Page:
SpaceX Rocket Test Successful
Space Exploration Technologies (SpaceX), one of two companies primed to take over space ferry duties to the International Space Station (ISS) once NASA retires its space shuttle program, test-fired a rocket on Saturday in preparation for a Tuesday launch, according to officials.
After two aborted test-fire attempts earlier on Saturday and on Friday due to problems, the rocket’s nine liquid oxygen and kerosene-burning engines were briefly ignited at 10:50 a.m. EST Saturday, after the issues had been resolved, the company said in a statement on its website.
SpaceX plans to launch the Falcon Rocket on Tuesday at 9:03 a.m. EST from Cape Canaveral Air Force Station as a demonstration mission for NASA.
Officials said the goal of the flight is to put a Dragon capsule into space for a test run around Earth. After as many as four orbits, the capsule is expected to re-enter the planet’s atmosphere and parachute safely into the Pacific Ocean off the coast of California.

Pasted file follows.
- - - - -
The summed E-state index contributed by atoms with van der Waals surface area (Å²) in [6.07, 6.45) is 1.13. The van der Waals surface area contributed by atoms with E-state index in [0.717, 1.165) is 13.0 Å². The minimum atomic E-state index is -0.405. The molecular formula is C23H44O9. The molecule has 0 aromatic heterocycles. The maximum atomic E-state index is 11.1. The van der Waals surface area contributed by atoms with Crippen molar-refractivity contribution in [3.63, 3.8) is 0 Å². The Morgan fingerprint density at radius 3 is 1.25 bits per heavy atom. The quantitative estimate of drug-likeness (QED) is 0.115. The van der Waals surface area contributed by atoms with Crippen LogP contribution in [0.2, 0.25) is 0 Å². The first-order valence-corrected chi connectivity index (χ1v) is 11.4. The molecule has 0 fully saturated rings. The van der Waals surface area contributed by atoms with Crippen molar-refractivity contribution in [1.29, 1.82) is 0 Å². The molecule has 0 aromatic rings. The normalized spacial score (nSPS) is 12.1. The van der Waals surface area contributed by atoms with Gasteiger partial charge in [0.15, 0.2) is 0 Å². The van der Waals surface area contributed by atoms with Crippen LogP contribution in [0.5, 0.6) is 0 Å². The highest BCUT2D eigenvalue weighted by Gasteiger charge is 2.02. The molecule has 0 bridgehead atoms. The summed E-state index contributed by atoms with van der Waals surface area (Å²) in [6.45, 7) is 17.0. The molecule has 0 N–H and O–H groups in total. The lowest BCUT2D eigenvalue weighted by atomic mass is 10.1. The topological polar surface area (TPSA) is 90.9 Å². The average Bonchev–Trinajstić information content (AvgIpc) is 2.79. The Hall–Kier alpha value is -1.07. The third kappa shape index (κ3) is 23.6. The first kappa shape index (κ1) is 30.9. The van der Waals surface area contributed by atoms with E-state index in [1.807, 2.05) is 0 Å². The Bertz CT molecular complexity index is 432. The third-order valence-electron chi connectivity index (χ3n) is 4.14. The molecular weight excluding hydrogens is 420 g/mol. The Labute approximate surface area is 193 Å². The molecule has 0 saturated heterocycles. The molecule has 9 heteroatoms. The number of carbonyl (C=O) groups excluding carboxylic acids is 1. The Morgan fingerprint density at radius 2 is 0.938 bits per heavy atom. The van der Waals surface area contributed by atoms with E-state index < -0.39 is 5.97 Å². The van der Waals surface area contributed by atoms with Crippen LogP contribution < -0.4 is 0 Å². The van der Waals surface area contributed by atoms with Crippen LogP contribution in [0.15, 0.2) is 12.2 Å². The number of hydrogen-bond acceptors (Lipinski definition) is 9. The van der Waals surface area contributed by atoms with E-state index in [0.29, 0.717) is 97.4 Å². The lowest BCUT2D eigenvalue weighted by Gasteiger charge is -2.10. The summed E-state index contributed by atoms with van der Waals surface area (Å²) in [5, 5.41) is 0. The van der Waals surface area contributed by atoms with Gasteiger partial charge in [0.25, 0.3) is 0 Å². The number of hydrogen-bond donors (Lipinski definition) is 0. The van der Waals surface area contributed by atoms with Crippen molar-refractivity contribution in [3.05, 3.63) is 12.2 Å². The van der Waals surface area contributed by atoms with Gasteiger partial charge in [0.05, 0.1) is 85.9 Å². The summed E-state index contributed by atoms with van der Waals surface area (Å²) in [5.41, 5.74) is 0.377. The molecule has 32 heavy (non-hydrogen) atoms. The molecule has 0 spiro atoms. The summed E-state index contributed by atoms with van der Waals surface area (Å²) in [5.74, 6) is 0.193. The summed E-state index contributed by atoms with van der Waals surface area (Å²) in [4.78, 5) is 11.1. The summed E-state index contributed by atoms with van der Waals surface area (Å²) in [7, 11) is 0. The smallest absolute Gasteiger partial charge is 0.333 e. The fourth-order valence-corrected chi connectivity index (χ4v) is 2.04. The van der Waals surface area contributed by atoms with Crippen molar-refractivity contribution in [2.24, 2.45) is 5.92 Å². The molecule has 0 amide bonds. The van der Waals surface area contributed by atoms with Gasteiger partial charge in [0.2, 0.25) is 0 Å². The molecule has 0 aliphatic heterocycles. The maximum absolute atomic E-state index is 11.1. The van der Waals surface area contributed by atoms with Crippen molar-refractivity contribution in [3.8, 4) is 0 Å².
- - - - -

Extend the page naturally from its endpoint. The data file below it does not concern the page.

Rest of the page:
NASA awarded contracts to SpaceX and Orbital Sciences Corp., worth an estimated $3.5 billion, to deliver cargo to the space station after the shuttles are retired next year. NASA is helping to pay for both firms to develop and test their rockets and capsules.
SpaceX also has plans to upgrade the Dragon capsule for passenger space transport.
SpaceX’s contract with NASA calls for up to three demonstration missions before it begins cargo missions to the ISS, the first of which is slated for December 2011.
The second test mission will include the Dragon rendezvousing with the station, and the third test mission will dock. Depending on the Dragon’s performance during its maiden test flight, the second and third missions could be combined into one, pending NASA’s approval.
Orbital Sciences plans to debut its Taurus 4 launcher next summer.
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